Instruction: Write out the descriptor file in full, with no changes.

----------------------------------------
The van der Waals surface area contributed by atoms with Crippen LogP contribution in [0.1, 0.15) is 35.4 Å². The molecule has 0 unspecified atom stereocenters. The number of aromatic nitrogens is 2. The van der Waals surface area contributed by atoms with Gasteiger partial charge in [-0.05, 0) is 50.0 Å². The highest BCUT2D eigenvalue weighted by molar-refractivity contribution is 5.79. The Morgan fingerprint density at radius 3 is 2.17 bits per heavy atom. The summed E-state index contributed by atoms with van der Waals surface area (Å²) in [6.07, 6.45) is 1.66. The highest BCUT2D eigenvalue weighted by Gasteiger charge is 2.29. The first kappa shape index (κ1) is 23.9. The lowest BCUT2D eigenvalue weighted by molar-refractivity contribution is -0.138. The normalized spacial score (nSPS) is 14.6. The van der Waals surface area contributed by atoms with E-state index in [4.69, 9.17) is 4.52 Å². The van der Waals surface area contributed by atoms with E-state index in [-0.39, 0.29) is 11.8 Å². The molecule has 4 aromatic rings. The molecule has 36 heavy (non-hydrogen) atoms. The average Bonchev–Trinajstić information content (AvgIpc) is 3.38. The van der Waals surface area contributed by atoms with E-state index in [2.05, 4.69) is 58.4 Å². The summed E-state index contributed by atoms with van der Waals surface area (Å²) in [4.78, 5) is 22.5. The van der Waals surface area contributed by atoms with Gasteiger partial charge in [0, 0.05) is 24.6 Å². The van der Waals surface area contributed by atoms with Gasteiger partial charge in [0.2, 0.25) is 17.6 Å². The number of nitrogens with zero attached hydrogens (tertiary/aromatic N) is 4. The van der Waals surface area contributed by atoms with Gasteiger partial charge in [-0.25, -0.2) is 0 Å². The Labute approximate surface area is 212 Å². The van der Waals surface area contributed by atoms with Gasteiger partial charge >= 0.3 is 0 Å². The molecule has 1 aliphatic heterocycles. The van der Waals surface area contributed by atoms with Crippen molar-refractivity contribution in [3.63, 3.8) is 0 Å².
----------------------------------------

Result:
The van der Waals surface area contributed by atoms with Crippen LogP contribution in [0.1, 0.15) is 35.4 Å². The molecule has 0 unspecified atom stereocenters. The number of aromatic nitrogens is 2. The van der Waals surface area contributed by atoms with Gasteiger partial charge in [-0.05, 0) is 50.0 Å². The highest BCUT2D eigenvalue weighted by molar-refractivity contribution is 5.79. The Morgan fingerprint density at radius 3 is 2.17 bits per heavy atom. The summed E-state index contributed by atoms with van der Waals surface area (Å²) in [6.07, 6.45) is 1.66. The highest BCUT2D eigenvalue weighted by Gasteiger charge is 2.29. The first kappa shape index (κ1) is 23.9. The lowest BCUT2D eigenvalue weighted by molar-refractivity contribution is -0.138. The normalized spacial score (nSPS) is 14.6. The van der Waals surface area contributed by atoms with E-state index in [4.69, 9.17) is 4.52 Å². The van der Waals surface area contributed by atoms with E-state index in [-0.39, 0.29) is 11.8 Å². The molecule has 4 aromatic rings. The molecule has 36 heavy (non-hydrogen) atoms. The average Bonchev–Trinajstić information content (AvgIpc) is 3.38. The van der Waals surface area contributed by atoms with E-state index in [2.05, 4.69) is 58.4 Å². The summed E-state index contributed by atoms with van der Waals surface area (Å²) in [4.78, 5) is 22.5. The van der Waals surface area contributed by atoms with Gasteiger partial charge in [0, 0.05) is 24.6 Å². The van der Waals surface area contributed by atoms with Gasteiger partial charge in [0.2, 0.25) is 17.6 Å². The number of nitrogens with zero attached hydrogens (tertiary/aromatic N) is 4. The van der Waals surface area contributed by atoms with Gasteiger partial charge in [-0.25, -0.2) is 0 Å². The Labute approximate surface area is 212 Å². The van der Waals surface area contributed by atoms with Gasteiger partial charge >= 0.3 is 0 Å². The molecule has 1 aliphatic heterocycles. The van der Waals surface area contributed by atoms with Crippen molar-refractivity contribution in [3.63, 3.8) is 0 Å².